22 Sep Agronomy Update – Sept 22
While we were fortunate to only get around an inch of rain across the Island from Hurricane Lee…the rain before and after that has made for very saturated conditions across the province. That has been compounded by a cooler week without the forecast sunny conditions and more showers. We need a good stretch of sunny, dry weather to get fields into condition for harvest.
Getting lots of reports about finding rotten potatoes in test digs and wondering what to do about it. A few thoughts:
- Hopefully a lot of the potatoes that are rotten today will break down by the time you dig them. Many of them that were compromised in the heavy rains of the last 2 weeks will bread down before you get them to the storage if digging in 2-3 weeks time. If you’re digging next week…they will be more of an issue.
- Where possible, put more people on the bin pilers going into storage. I know everyone is short on help, but that would be a good place to locate any extra bodies this fall.
- Dig any spots where you have observed standing water at any point this season last, if at all. This includes obvious wet spots, areas next to grassed waterways, sprayer tracks, etc. Be liberal with where you place your flags…the compromised potatoes are probably further in the field than you think.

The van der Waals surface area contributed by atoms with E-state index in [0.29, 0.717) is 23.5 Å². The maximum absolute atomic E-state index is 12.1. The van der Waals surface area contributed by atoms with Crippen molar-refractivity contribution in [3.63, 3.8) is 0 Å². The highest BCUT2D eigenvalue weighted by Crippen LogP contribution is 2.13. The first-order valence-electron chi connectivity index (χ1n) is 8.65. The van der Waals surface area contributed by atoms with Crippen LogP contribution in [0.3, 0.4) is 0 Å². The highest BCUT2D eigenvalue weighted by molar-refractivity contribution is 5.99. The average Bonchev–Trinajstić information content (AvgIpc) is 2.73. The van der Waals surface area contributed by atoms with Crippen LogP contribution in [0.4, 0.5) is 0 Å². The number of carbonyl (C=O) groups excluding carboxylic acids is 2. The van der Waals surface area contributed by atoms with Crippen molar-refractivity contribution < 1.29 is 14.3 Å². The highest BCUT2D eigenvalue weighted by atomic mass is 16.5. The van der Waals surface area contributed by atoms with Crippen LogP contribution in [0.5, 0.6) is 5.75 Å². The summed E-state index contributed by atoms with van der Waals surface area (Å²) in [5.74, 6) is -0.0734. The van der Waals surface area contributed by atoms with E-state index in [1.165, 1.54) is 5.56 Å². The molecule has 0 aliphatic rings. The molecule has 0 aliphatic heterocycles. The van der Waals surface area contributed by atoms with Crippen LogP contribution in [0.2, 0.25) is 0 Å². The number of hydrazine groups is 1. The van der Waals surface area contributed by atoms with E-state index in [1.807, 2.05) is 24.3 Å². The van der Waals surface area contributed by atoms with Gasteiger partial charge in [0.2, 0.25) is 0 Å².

- Be prepared to get your pile dried down quickly to eliminate the free moisture that will undoubtedly come with potatoes breaking down. For some helpful discussion on early season storage management, please watch the video presentation by Dr. Nora Olsen from the University of Idaho that I shared last week.
- Where possible, aim for pulp temperatures between 8 and 18 degrees C. Higher than 18C presents risks for getting your storage cooled down and fostering growth of soft rot diseases.
- I highly recommend that growers do multiple test digs in each field before taking equipment to the field. Understand what you might be facing in those fields in order to prioritize the fields that will give you the fewer problems going into storage. Leave the fields with the most rot to later…hopefully some of that rot will resolve itself by the time you get them. Your best condition potatoes should be in the back of your bins.
Late Blight: No late blight spores were detected under the Spornado system. I have not received any samples this week from the Airspore program…I believe that it has concluded for the year. Next week will be our final week for Spornado for 2023.
Aphids: Aphid Alert ended last week. Last week had the highest recorded aphid numbers of the whole season, with more than 40 green peach aphids per trap last week. Numbers were highest in the west of the province, but did increase to double digits in traps in the rest of the province. I hope that almost all seed acres are now top-killed.
CleanFarms is doing collection of the following in PEI between Oct 30th and Nov 10th:
- Seed, pesticide and inoculant bags and large tote bags
- Containers up to 23L
- Totes and drums
- Unwanted pesticides and livestock medications
A list of drop off locations is available on their website at https://cleanfarms.ca/programs-at-a-glance/pei-programs-events/
Have a great weekend…hopefully we get a bunch more days like today in the next few weeks.